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Re: "I do consider Ubuntu to be Debian" , Ian Murdock

On Thu, 2007-03-22 at 06:34 -0400, Michael Pobega wrote:

> I didn't mean "seemed" in a way that I didn't know. I actually went to
> the forums everyday, and there WAS at least three topics about
> dist-upgrades breaking going from Dapper to Edgy, or Edgy to Feisty.
> Dist-upgrades to break here, but we hear about them maybe once a week.
> I am 100% SURE that Ubuntu's dist-upgrade breaks more often than
> Debian's, and I am certain that the number is 75% or so (Give or take
> a bit, 75% is an estimation, not a number written into stone).

Well I would think Ubuntu's dist-upgrade *would* break more often than
Debian's, since Ubuntu has so many more of them!  :-)  Ubuntu releases
every six months, Debian maybe every two years, if we're lucky.  That's
a lot more dist-upgrades.

One advantage Ubuntu offers is long-term support for Dapper.  An Ubuntu
user could have been on Dapper for almost a year now, stay there, and
still be way ahead of Sarge and pretty much on par with Etch.  All that
without hearing the tiresome "you shouldn't be using testing/unstable
unless you're prepared to deal with breakage" warnings you hear around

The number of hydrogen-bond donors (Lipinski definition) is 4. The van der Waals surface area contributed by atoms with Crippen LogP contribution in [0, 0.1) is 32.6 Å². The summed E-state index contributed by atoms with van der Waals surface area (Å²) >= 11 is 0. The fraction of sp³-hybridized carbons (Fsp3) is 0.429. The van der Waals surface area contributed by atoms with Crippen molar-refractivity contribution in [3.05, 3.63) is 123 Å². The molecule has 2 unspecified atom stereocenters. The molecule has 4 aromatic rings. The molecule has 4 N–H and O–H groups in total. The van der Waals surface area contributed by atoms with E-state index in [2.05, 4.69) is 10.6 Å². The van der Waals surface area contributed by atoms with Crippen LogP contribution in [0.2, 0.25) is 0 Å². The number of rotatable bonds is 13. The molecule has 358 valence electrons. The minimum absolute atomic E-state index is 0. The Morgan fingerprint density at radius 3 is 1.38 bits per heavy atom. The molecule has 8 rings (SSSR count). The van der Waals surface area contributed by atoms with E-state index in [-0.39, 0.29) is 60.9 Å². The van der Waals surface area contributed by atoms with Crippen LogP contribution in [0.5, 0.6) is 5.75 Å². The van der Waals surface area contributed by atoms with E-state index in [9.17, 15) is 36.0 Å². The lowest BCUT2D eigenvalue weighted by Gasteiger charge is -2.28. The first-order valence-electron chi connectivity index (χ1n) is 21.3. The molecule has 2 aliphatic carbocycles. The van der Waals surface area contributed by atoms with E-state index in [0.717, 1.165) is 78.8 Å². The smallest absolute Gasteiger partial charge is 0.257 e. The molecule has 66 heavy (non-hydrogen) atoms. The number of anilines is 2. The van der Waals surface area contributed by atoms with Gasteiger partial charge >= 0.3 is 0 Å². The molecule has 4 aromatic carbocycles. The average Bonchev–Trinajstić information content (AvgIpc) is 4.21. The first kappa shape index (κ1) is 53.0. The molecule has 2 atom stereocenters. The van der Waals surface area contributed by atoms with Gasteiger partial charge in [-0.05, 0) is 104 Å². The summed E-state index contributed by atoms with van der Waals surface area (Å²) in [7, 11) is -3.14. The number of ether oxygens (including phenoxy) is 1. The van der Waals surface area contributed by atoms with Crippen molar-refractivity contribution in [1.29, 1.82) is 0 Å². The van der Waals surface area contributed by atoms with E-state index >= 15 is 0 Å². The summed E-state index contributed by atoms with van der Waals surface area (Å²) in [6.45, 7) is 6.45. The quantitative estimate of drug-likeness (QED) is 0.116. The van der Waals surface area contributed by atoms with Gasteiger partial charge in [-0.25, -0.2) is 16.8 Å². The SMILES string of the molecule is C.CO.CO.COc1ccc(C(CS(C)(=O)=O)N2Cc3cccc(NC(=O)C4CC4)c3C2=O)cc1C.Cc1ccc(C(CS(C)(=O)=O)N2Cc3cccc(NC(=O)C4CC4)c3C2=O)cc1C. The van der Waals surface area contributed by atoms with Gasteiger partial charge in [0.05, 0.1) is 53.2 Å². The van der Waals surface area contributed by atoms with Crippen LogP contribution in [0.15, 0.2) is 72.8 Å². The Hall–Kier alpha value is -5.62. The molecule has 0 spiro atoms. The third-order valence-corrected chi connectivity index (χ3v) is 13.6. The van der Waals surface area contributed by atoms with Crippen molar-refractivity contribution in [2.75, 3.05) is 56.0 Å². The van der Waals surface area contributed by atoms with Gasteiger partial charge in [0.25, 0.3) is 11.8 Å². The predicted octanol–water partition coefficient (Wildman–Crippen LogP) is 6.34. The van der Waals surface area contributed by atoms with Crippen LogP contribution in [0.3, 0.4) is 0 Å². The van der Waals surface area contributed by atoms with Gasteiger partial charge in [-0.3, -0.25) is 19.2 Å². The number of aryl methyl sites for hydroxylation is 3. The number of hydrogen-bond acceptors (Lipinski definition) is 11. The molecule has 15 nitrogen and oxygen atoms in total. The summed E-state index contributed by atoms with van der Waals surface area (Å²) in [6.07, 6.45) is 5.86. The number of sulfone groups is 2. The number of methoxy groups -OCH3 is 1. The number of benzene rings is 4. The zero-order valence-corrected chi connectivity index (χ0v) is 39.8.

these parts all the time.  Etch has been quite stable for months and in
that respect I don't see any particular advantage to using Dapper over
Etch, but Ubuntu has given users the option of using Edgy since last
October, and it's ahead of Etch.  Personally, I'm getting a little
frustrated being stuck on Gnome 2.14 when 2.18 has been released.  Etch
is two Gnome releases behind already, and Etch itself hasn't even been
released.  But I'm not so frustrated that I want to run Sid, because
I've tried that and I find it too difficult.  (The big Python policy
fiasco last year pretty much turned me off Sid -- that, and the general
pace of updates.)  OTOH, upgrading an entire system every 6 months isn't
much to my liking either.  In general, the "testing" release of Debian,
whatever it happens to be at any given time, seems for me to be the best
compromise between all-around "up-to-dated-ness" and stability, except
when Debian goes into its bi-annual epic feature freeze that ends up
delayed and extended beyond all reason.  That's when other distros start
to look more attractive, Ubuntu included.  I've tried numerous others at
various times and the only ones I've liked almost as well are Arch Linux
and Ubuntu, but for one reason or another I've returned to Debian.  One
day I'll probably get frustrated enough that I won't.

All that is to say that Ubuntu serves a purpose, and it's a valuable
one, IMO.  It's not for everybody; nor is Debian, nor any other distro
in particular.  Ubuntu at least provides an experience quite similar to
Debian while doing things that Debian stubbornly refuses to do, like
sticking to a schedule.  On that score, I agree 100% with Ian Murdoch --
Debian is missing a big opportunity.

Michael M. ++ Portland, OR ++ USA
"No live organism can continue for long to exist sanely under conditions
of absolute reality; even larks and katydids are supposed, by some, to
dream." --S. Jackson

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